The Diana Nyad controversy continues. As I discussed in other forums, I believe she accomplished an incredible assisted swim, staying horizontal for 53 hours. That’s a long time to swim. A long time to stay horizontal then pop up vertical and walk to dry land. But she is not the first person to swim from Cuba to Florida. Two others accomplished the feat before her, Walter Poenisch* and Susie Maroney. In this post, I’ll talk about the first person to make an assisted swim from Cuba to Florida, Poenisch.
Walter Poenisch was an adult onset swimmer, like yours truly, who made it his mission in life to swim from Cuba to Florida, calling the event the Swim for Peace. He started campaigning both the U.S. and Cuban governments for permission to do the swim in 1963, less than a year after the Cuban Missile Crisis. The man was tenacious, like a pit bull, without the unwarranted random killing. He never gave up on the swim.
For training, the man would tow boats in a quarry in Columbus. He owned a bakery, so he’d enlist one or two of his workers to sit in the boat while he swam. Oh, and did I mention he started this dream at the age of 50? Incredible. In 1968 he was 54 and swam his first-ever ocean swim, and made it only 50 miles between Nassau to Miami. He would have made it the entire way if his homemade shark cage hadn’t broken. For all his marathon swims “The World Professional Marathon Swimming Federation awarded [him] the title of World’s Strongest Endurance Swimmer for
towing two rowboats containing several people for 3 1/2 miles in Columbus. One year later, he towed a 28-ton, 47-foot yacht for 20 feet against the current of the Miami River, and, in 1971, he pulled a 15-ton steamboat a mile and a half in Gull Lake, Michigan. This generated even more headlines, as well as an appearance on the television show, To Tell The Truth.
The man was incredible, and one younger marathon swimmer wasn’t going to let him have his Swim for Peace. Diana Nyad, in her late 20′s at the time, wanted to be first to swim from Cuba to Florida. In 1978, 15 years after he started the campaign, the Cuban government granted his request. Poenisch immediately called his sports agent, Chuck Jones. Jones wanted the phone number of the Cuban government representative who called Poenisch, in order to verify the information for press purposes. Five days later, Poenisch and his young wife woke up to see a headline in the Ft. Lauderdale News saying that Diana Nyad would attempt the swim. Poenisch called his contact in Cuba, who told him someone “named Chuck Jones” called to discuss a young woman wanting to do the swim. Jones never mentioned Poenisch’s name. The race to swim it first was on.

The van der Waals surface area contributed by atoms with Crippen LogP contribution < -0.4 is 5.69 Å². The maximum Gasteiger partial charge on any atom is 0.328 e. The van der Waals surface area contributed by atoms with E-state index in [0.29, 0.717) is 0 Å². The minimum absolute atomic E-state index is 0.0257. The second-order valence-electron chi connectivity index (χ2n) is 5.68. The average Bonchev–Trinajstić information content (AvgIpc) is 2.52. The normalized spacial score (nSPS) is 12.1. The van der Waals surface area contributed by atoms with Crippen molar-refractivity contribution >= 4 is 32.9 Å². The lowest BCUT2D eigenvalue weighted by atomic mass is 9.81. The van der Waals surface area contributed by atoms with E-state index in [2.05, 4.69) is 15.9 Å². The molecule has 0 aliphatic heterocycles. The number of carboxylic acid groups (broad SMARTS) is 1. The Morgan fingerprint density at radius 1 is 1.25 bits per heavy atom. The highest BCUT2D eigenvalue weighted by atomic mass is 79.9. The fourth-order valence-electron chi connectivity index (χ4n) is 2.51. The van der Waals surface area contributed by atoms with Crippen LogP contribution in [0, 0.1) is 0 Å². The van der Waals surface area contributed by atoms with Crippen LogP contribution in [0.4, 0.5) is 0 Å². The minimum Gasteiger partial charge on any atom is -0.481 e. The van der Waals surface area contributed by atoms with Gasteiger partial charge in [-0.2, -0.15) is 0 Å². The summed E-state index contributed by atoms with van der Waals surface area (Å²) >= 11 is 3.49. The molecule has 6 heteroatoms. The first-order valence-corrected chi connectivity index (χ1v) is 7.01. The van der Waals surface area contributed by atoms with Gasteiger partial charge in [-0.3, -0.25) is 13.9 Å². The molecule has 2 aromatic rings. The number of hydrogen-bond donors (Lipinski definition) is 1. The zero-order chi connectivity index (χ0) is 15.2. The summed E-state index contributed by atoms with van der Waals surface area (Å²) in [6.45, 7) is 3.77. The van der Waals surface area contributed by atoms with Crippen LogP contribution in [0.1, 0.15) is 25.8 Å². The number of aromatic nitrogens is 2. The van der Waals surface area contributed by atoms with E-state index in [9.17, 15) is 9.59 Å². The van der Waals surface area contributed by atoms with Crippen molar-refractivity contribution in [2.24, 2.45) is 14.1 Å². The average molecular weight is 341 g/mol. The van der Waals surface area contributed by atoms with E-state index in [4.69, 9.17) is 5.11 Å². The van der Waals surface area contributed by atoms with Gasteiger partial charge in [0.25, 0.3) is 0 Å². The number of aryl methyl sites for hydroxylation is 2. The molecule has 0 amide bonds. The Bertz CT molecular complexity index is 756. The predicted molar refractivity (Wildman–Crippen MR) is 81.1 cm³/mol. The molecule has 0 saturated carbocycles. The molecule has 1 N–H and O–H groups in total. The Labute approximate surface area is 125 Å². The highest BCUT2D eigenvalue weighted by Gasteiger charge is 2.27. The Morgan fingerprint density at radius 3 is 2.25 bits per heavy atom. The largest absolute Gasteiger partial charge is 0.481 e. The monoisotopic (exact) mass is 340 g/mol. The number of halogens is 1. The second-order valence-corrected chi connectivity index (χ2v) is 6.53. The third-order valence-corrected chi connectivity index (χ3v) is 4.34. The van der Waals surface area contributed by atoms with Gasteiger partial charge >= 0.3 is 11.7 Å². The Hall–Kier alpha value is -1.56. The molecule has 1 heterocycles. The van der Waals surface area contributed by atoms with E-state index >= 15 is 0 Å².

Walter’s wife Faye greases her husband before his historic swim
Fortunately for Poenisch, he was farther ahead in the visa process than Nyad; he started his swim on July 11, 1978. She didn’t get to scoop him on the start date. However, Jones never got any media for Poenisch’s swim. Worse, an IMSHOF representative, Dick Mullins, called him a fraud. Ironically, Mullins and IMSHOF sponsored Poenisch’s other charity marathon swims throughout the 1970′s, and even awarded him a plaque for his bicentennial swim in ’76. Poenisch took observers on his swim, observers who were known to the community of marathon swimmers, unlike Nyad on her recent swim. Interestingly, turns out that IMSHOF’s then-director, Buck Dawson, had been Nyad’s coach. Hmmm…
Poenisch with Johnny Weismuller during awards ceremony
Nyad called Poenisch “overweight” and old at, wait for it…64! (She was wrong, he turned 65 during the swim.) Yep, the same age she was when she completed her assisted swim. She must have said other harsh things (that she and her ilk now say we, marathon swimmers of the world, have been saying about her!) because Poenisch sued her and the IMSHOF for defamation. Because of a Florida statute of limitations law, pulled out after the case had already been ongoing for four years (!), Poenisch had to settle out of court. He didn’t make enough to pay his lawyer, but he did get a letter from Nyad saying she was wrong!
Poenisch’s widow is still alive (he was 54 when they were married, she was 21!) and was asked recently what she thought about Nyad’s swim. ”As far as I’m concerned, she helped destroy my husband’s life.” Nothing I’ve read or heard from Nyad since her 2 September swim makes me think she gives a flying you-know-what. Poenisch was the bigger man. Even while Nyad and Poenisch’s agent were conspiring against him, and right after his swim, Walter Poenisch held back any comments about Nyad. After her attempt, he had this to say:
I didn’t want to harass her the way she harassed me. I knew she wasn’t going to make it and I didn’t want to be blamed for that. I left that girl alone.
charisma ego every time!
*Interestingly, I cannot find an entry for Poenisch on Openwaterpedia.